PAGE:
“Anita worked with The Music Works at a really crucial time of our development, leading the shaping of our brand and communications. We are now the largest community music organisation in Gloucestershire and work with over 3,000 young people a year. We have grown by over 300% in the last six years and Anita played a significant role in this. She is thoughtful, intelligent and creative with the ability to be both strategic and roll her sleeves up and get stuck in.” Deborah Potts, CEO, The Music Works.
In 2016, Anita was approached by the CEO of The Music Works (TMW) to join the team of this small but growing youth and community music charity. The only catch was, the organisation wasn’t looking for a communications person. They needed someone to run their education programmes. Anita takes up the story.
I was excited to be approached and keen to be involved. I’d researched and written about the charity in its former guise as Forest of Dean Music Makers, working with founder Mark Bick as a partner in the Make Music Gloucestershire music education hub. But did I have the skills and the confidence to take on the role?
It was a leap of faith for the TMW team and a steep learning curve for me. I worked with the team to develop and grow a range of programmes for young people, particularly those facing barriers in learning and beyond. These included: whole class iPad music programmes for primary schools; songwriting and rap programmes for secondary schools; one-to-one music mentoring programmes for Pupil Referral Units; and a music and mental health programme for secondary schools in partnership with the NHS Gloucestershire Clinical Commissioning group.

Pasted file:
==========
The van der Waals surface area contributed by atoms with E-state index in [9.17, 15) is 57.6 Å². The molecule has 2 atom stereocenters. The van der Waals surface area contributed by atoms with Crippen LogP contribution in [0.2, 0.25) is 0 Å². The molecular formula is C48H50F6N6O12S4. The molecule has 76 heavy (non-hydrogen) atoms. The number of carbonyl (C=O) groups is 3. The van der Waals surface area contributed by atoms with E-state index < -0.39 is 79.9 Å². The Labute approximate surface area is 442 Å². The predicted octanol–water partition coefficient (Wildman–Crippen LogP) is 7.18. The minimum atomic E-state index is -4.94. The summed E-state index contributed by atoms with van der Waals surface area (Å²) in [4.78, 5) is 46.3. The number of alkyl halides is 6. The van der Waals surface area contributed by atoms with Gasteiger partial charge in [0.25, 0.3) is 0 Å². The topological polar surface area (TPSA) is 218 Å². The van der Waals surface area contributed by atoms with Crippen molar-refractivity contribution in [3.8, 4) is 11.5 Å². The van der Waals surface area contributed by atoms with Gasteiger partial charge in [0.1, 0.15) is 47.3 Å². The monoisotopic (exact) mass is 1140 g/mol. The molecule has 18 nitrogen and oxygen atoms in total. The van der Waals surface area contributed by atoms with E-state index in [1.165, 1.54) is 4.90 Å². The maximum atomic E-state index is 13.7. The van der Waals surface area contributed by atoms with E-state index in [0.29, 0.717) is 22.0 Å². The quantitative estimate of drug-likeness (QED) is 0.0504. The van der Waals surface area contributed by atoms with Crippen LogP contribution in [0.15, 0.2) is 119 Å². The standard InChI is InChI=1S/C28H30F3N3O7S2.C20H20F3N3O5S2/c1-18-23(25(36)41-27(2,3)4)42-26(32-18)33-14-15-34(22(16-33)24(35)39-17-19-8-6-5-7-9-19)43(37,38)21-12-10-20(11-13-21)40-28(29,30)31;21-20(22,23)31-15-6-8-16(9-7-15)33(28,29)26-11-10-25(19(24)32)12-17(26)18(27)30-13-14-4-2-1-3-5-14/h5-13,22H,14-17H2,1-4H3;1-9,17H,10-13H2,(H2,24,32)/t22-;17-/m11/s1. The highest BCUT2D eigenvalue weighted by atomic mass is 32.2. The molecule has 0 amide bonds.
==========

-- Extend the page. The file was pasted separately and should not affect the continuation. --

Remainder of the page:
Initially working one, then two days a week, I was able to experience the practical challenges of setting up, promoting, delivering and evaluating music programmes; and to bring my communications skills and way of thinking into the organisation.
I remained a part of the senior management team as the charity expanded and grew and was eventually able to focus solely on communications and evaluation. During my time there, and thanks largely to inspiring leadership and a strong delivery team, the charity doubled its turnover and tripled the number of young people it reached. Qualitative and quantitative evaluation was showing the impact and value of the programmes for schools and young people, and a range of educational and wellbeing outcomes.
After three years, I decided it was time to move on as the charity was moving into an employment rather than freelance model for their workforce. The charity is still going from strength-to-strength, making strong links between young people, funders, and the music industry, and opening a studio base in central Gloucestershire.